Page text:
Facebook Follow AMS on Linkedin Follow us on Twitter @amsmenopausen AMS on Instagram

IMS Menopause Live

Long-term risks of hysterectomy for benign indication: what is known?

21 March 2022


Hysterectomy is the most common treatment option for women with uterine fibroids, providing definitive relief of the associated burdensome symptoms. Nevertheless, as with all surgical interventions, it is associated with the risk of complications, short-term morbidities, and mortality. Although all these aspects have previously been described, information regarding the potential long-term risks of hysterectomy is only recently becoming available. Bearing this in mind, recently, Madueke-Laveaux et al. [1] conducted a systematic review of the literature to identify long-term risks related to hysterectomies performed for uterine fibroids with or without oophorectomies since the short-term risks of both morbidity and mortality have already been widely studied. They included in their review studies published between 2005 and December 2020 that assessed the long-term impact of hysterectomy for benign pathology in women, identifying 29 relevant studies. The review of the identified articles showed that hysterectomy even with ovarian preservation can increase the risk of cardiovascular events (very strongly associated with hypoestrogenism), certain cancers (i.e urinary tract), the need for further surgery, and premature ovarian failure and menopause that lead to long-term sequelae such as fragility fractures, cognitive impairment and impairment of quality of life in different domains. In addition, when hysterectomy was performed in younger women (< 44 years) a significant higher rate of depression was found after 10 years of follow-up when compared to menopausal women over 50 years with established menopause. The authors remark that it is important to recognize that the available studies examine possible associations and hypotheses rather than causality, hence the results should be taken with caution.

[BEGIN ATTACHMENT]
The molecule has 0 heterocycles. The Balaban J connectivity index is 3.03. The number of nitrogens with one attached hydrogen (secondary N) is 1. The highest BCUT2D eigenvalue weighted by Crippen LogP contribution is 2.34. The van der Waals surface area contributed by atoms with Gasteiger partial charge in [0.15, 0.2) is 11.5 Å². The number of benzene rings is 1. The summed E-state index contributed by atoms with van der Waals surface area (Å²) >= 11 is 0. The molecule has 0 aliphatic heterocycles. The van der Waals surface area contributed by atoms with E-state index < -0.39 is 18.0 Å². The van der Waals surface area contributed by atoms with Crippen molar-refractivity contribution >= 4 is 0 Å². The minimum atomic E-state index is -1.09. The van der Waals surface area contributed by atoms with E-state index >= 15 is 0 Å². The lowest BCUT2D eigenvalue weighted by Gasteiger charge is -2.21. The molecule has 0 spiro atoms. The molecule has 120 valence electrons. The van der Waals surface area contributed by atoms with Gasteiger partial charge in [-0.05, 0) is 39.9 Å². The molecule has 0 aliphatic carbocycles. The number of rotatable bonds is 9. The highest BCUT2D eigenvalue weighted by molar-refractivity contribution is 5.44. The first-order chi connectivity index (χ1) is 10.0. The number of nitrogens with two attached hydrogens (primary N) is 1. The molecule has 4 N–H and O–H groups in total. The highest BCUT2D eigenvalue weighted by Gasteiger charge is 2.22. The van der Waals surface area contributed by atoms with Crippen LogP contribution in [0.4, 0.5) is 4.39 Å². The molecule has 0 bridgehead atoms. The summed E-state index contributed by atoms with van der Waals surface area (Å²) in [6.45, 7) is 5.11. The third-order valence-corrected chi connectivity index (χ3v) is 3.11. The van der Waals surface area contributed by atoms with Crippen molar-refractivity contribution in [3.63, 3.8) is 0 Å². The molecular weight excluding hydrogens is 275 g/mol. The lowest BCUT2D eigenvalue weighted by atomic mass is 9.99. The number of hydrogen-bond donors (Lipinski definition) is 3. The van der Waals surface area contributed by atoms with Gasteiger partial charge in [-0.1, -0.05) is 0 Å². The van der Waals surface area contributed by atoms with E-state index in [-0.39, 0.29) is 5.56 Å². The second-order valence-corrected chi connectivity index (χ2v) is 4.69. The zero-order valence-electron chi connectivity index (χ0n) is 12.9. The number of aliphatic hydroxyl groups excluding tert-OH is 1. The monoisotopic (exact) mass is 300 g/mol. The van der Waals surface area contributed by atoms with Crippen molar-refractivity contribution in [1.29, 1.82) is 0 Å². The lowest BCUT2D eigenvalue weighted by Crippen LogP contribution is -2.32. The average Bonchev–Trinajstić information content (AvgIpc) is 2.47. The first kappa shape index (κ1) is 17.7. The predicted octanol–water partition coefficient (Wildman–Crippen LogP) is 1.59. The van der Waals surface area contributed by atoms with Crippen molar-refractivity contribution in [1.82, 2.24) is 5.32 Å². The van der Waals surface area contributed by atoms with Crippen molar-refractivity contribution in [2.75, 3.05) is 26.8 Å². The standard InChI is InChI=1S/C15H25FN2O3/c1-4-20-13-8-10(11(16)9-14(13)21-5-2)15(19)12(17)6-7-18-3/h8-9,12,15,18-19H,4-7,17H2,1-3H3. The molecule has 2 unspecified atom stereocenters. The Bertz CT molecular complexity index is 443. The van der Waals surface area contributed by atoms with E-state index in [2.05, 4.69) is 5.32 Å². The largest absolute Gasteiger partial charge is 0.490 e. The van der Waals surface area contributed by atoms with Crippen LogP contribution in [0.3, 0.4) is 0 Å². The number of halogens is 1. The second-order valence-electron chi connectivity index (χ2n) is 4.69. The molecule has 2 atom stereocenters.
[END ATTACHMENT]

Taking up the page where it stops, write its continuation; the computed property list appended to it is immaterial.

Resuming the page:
Print Email


Facebook Follow AMS on Linkedin Follow us on Twitter @amsmenopauseAMS on Instagram